1939 Ten Best Movies

On to the consensus greatest year in Hollywood history. Do people still call it that? 20 years ago, everybody agreed on the magical status of 1939, the year of Gone with the Wind and The Wizard of Oz and Stagecoach. I haven’t heard much about it lately, even though we’re noting the 70th anniversary of those movies this year. Either the obviousness of the year’s pinnacle status has been challenged lately (what about 1959? North by Northwest, Rio Bravo, Some Like it Hot, The 400 Blows? Whoops, I’m giving away a future entry) or 1939 is quietly slipping away, with the rest of pre-WWII cinema, into a dignified but museum-y place in the public imagination.

rules5That would be too bad, because 1939 was indeed a swell year in film. No question Hollywood was at a kind of peak of the studio system, even if the European system was being buffeted by other concerns (see WWII reference, above). Still, the film of the year is from Europe, a defining masterpiece that stands as the great example of a cinema that makes room to breathe rather than follow out a set of preordained blueprints. The Rules of the Game is a flexible picture that nevertheless always displays a firm guiding hand: it’s both sympathetic and satiric, passionate and detached, melancholy and joyful. And having reached this high point, Jean Renoir and many of his colleagues were about to see their lives rooted up, like so many others on the edge of the catastrophe to come.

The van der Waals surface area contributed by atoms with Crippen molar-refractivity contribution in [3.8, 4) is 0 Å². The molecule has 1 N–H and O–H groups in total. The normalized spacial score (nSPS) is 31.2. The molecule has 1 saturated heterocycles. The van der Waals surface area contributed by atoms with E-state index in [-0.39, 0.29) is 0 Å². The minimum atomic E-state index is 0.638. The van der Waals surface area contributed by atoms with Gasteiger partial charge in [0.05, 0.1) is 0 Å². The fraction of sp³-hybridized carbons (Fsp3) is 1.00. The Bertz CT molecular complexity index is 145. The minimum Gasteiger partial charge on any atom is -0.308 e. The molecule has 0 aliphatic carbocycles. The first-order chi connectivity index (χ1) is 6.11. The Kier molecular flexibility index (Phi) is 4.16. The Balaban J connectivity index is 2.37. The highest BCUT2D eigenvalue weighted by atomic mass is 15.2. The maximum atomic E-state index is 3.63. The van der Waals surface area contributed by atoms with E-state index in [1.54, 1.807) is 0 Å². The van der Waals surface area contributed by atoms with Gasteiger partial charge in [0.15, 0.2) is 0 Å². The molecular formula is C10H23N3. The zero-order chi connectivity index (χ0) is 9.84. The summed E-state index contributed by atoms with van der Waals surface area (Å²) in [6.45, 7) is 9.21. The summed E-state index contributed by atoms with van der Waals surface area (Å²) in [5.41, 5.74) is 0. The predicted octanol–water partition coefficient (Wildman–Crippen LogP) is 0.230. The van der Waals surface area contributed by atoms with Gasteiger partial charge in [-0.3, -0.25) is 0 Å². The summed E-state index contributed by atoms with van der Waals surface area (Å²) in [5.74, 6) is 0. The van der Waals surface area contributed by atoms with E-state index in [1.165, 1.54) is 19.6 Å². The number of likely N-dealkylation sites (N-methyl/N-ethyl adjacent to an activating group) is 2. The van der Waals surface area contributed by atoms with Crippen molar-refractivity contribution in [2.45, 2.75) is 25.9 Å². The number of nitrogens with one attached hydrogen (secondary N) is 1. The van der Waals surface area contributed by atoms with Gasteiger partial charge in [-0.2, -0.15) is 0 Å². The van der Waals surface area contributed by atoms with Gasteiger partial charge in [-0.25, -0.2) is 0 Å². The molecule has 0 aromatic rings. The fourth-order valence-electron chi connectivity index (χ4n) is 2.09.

The ten best of 1939:

1. The Rules of the Game (Jean Renoir)

2. Stagecoach (John Ford)

3. Only Angels Have Wings (Howard Hawks)

4. Young Mr. Lincoln (John Ford)

5. The Wizard of Oz (Victor Fleming)

6. Mr. Smith Goes to Washington (Frank Capra)

7. The Four Feathers (Zoltan Korda)

8. Love Affair (Leo McCarey)

9. Gunga Din (George Stevens)

10. Ninotchka (Ernst Lubitsch)

No Gone with the Wind in the 10, but I like it all right. Look at the year John Ford had: two in the top five, plus Drums Along the Mohawk coming up high on the next tier. I had to give the advantage to Stagecoach, because when it comes to fountainhead movies, you can’t do much better. Only Angels Have Wings is one of my favorite films, and I have The Wizard of Oz happily ingrained in my head just like everyone else in my generation. The Four Feathers (which I describe in more detail here) is something of a sleeper, but this movie ought to be as well known as, say, Gunga Din, another adventure story.

Next week: 1974.

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